SHA Magazine Health & Beauty

The sauna and its multiple health benefits

SHA Magazine
March 12, 2024

The sauna is an ancient practice that has survived almost untouched to the present day. So many generations and cultures cannot be wrong. If the sauna is also a contemporary practice, it is because its benefits are evident. Now certainly much more studied and backed by solid scientific evidence.

Its most obvious benefits are relaxation and stress relief. The penetrating heat helps to relax muscles, dilate cells and reduce accumulated tension, which significantly improves mood and a sense of well-being.

In the sauna, if you hold it and do it right, you will sweat, and that’s great news because it stimulates perspiration, a process that helps the body eliminate toxins and waste products through the skin. It’s a full-blown detoxification process, which helps cleanse the body and improves the function of the lymphatic system and the immune system.

The heat dilates the blood vessels (if you then get into cold water they constrict creating a very pleasurable sensation), dilating the vessels increases blood flow, and improves circulation and delivery of oxygen and nutrients to all tissues of the body. This speeds recovery from muscle injuries and improves cardiovascular health.

Taking a sauna cleanses the pores and removes impurities from the skin leaving it beautiful, with a velvety appearance and smoother texture. In addition, the increased blood flow provides additional nutrients to the skin.

Finally, after a sauna you sleep like a baby because your body and mind relax, making it easier to fall asleep and get a good night’s rest.


How often should one take a sauna?

The general recommendation for healthy people is to take a sauna one to three times a week. This frequency may vary depending on age, physical condition and the individual’s ability to recover. Sessions usually range from 10 to 20 minutes, although some people can tolerate longer. Listen to your body and leave at the first sign of discomfort or discomfort.

There are more studies on the benefits of Finnish sauna than infrared sauna and sessions of fifteen minutes are usually observed, resting for five minutes, and depending on the person, the process can even be repeated. During the rest you can be at room temperature or even submerge yourself in a tub of cold water“, explains Dr. Rosario García, expert in Well-ageing Medicine at SHA Wellness Clinic.

Dr García explains that the sauna triggers mechanisms similar to those of vigorous aerobic exercise. “That is why it is proposed as a therapy for people with little or no mobility, as it generates a hormonal response in the organism. In other words, when faced with a small stress such as an increase in temperature, the body’s adaptive response is disproportionate to the stimulus, but it generates many benefits for the organism. In the case of the sauna, there is an increase in protein activity due to heat shock within the cell.”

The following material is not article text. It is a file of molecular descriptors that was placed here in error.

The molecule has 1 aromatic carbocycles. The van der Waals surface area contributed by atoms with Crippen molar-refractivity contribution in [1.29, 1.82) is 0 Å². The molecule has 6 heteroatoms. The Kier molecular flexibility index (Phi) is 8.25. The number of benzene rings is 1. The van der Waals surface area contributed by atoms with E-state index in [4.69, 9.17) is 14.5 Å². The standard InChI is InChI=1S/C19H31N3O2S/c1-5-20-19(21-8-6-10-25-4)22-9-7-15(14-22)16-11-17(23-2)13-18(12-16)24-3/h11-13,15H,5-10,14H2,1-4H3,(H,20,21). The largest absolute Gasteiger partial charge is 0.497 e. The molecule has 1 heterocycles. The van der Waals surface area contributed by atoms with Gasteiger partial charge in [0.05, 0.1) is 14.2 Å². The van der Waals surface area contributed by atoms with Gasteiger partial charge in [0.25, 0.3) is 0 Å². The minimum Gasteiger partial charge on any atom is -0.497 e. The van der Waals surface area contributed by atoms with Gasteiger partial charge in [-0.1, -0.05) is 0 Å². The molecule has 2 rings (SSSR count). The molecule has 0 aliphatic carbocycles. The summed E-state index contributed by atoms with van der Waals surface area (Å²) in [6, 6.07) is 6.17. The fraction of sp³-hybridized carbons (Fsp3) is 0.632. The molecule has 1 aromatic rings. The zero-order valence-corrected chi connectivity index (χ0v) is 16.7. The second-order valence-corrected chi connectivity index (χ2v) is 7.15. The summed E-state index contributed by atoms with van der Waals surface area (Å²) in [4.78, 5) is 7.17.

When the temperature rises, the body tries to redistribute plasma to reduce heat and increase sweating and thus the elimination of heavy metals such as aluminium, cadmium and lead, as well as toxins such as blisphenols.

Thirty minutes after a sauna, all these effects and benefits begin to be felt in the body. Sauna stimulates the anti-inflammatory response and this prevents the development of autoimmune and degenerative diseases. For Dr García, the sauna is like a silver bullet: “It is beneficial on all levels“.


Most common mistakes when taking a sauna

Staying too long. It can lead to dehydration, dizziness and even heat stroke. It is important to limit sessions to the recommended duration and listen to your body’s overheating signals.

Failure to hydrate. The sauna causes sweating, and a significant loss of fluids. It is essential to drink enough water before, during and after the sauna to avoid dehydration.

Going in with an empty or very full stomach. Entering with an empty stomach can cause dizziness or weakness, and with a full stomach, can produce gastrointestinal discomfort. The best sauna is taken on a slightly full stomach. It is recommended to avoid heavy meals just before entering.

Do not shower before entering the sauna. Sweat and impurities can accumulate on the skin and clog pores, reducing the effectiveness of the sauna session.

Do not give the body time to cool down after the sauna. The body should cool down gradually before showering.


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